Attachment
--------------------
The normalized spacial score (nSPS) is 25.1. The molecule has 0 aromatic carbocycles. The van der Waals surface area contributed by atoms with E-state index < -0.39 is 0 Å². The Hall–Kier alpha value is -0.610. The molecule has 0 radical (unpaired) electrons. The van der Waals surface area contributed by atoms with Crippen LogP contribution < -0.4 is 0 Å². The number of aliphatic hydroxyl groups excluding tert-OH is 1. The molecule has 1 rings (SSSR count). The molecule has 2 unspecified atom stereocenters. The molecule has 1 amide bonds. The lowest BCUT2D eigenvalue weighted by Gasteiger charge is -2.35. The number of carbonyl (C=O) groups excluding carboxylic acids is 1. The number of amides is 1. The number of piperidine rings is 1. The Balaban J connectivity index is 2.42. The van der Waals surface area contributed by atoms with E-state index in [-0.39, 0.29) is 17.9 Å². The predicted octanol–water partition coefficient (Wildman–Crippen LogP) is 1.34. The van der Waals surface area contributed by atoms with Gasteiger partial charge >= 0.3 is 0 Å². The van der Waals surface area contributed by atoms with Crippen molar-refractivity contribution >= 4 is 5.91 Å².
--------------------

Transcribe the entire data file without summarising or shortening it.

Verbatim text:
The normalized spacial score (nSPS) is 25.1. The molecule has 0 aromatic carbocycles. The van der Waals surface area contributed by atoms with E-state index < -0.39 is 0 Å². The Hall–Kier alpha value is -0.610. The molecule has 0 radical (unpaired) electrons. The van der Waals surface area contributed by atoms with Crippen LogP contribution < -0.4 is 0 Å². The number of aliphatic hydroxyl groups excluding tert-OH is 1. The molecule has 1 rings (SSSR count). The molecule has 2 unspecified atom stereocenters. The molecule has 1 amide bonds. The lowest BCUT2D eigenvalue weighted by Gasteiger charge is -2.35. The number of carbonyl (C=O) groups excluding carboxylic acids is 1. The number of amides is 1. The number of piperidine rings is 1. The Balaban J connectivity index is 2.42. The van der Waals surface area contributed by atoms with E-state index in [-0.39, 0.29) is 17.9 Å². The predicted octanol–water partition coefficient (Wildman–Crippen LogP) is 1.34. The van der Waals surface area contributed by atoms with Gasteiger partial charge >= 0.3 is 0 Å². The van der Waals surface area contributed by atoms with Crippen molar-refractivity contribution >= 4 is 5.91 Å².